Judging by these discs, the video-game industry is currently a lot healthier than the music business. Whereas songs were once used to attract video-game buyers, record execs are now using video games as bait in the hopes of selling CDs.
The three-disc Grand Theft Auto package features an introductory DVD of the game, but the real draw is its canny blend of vintage funk (James Brown, the Ohio Players) and hard-hitting hip-hop (Compton's Most Wanted, Slick Rick). Despite a few missteps -- what the hell is Eddie Money's "Two Tickets to Paradise" doing here? -- the collection is nasty enough to justify its existence. Best of Video Game Music, a tie-in with the Video Game Awards sponsored by Spike TV, is more uneven. Tracks by acts as disparate as Blink-182, Mystikal and Elvis Presley are here not because they fit together, but because they turned up on the likes of Madden 2005.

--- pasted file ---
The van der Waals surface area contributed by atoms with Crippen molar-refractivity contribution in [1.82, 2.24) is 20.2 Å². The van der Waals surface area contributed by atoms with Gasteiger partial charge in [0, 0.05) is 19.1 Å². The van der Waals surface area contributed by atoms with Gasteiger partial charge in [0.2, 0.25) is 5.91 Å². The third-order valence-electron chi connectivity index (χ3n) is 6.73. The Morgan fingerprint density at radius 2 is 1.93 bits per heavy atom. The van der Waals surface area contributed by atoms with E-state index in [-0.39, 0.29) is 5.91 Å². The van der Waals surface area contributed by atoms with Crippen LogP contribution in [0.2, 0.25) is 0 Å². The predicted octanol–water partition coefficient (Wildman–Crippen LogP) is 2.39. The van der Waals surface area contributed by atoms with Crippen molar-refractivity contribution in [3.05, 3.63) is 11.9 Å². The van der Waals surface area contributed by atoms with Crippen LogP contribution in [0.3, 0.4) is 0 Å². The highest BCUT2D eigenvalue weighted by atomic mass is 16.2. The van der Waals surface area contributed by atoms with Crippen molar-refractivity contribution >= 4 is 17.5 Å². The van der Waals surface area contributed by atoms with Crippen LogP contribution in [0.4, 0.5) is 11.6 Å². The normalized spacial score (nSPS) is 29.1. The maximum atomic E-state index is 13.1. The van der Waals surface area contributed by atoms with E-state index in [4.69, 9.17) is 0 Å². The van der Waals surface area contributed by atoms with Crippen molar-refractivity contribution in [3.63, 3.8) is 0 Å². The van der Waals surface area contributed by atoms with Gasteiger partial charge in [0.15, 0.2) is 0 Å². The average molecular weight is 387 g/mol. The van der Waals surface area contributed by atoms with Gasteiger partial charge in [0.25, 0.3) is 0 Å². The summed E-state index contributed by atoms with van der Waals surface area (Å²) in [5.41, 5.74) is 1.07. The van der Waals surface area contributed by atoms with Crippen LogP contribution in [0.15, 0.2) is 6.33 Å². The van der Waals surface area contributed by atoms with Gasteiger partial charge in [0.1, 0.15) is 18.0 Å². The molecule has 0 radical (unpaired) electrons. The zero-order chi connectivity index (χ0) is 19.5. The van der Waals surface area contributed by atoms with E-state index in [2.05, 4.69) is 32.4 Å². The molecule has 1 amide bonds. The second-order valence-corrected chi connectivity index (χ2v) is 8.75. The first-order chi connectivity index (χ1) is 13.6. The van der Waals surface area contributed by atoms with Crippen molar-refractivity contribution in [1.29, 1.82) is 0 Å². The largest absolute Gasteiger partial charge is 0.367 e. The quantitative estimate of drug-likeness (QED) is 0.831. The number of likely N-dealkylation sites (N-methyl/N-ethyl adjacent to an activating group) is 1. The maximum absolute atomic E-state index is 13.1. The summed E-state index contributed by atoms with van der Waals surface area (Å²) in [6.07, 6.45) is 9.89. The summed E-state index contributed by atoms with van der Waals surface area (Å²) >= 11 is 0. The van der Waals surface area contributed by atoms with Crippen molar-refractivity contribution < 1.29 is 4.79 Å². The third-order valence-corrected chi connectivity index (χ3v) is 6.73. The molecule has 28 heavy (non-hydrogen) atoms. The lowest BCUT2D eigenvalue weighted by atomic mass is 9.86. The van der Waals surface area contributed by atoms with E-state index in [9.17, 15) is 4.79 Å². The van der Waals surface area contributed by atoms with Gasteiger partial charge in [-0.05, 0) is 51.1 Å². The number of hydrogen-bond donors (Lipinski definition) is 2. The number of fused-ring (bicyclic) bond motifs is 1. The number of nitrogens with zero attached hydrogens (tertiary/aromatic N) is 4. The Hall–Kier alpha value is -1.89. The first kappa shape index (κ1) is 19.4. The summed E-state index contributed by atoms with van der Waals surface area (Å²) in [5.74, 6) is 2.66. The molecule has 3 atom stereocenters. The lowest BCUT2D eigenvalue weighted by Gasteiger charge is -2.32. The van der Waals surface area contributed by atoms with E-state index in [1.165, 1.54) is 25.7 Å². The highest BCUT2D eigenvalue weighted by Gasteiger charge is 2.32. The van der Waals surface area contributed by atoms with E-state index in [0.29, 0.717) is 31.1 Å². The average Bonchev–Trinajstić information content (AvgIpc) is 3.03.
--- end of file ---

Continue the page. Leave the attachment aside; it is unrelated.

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The marketing strategy behind these offerings seems dubious, since anyone who purchases the games in question already owns high-fidelity versions of the tunes they contain. But if label honchos were smart, their sales figures wouldn't be in the sewer. Score another one for the gamers.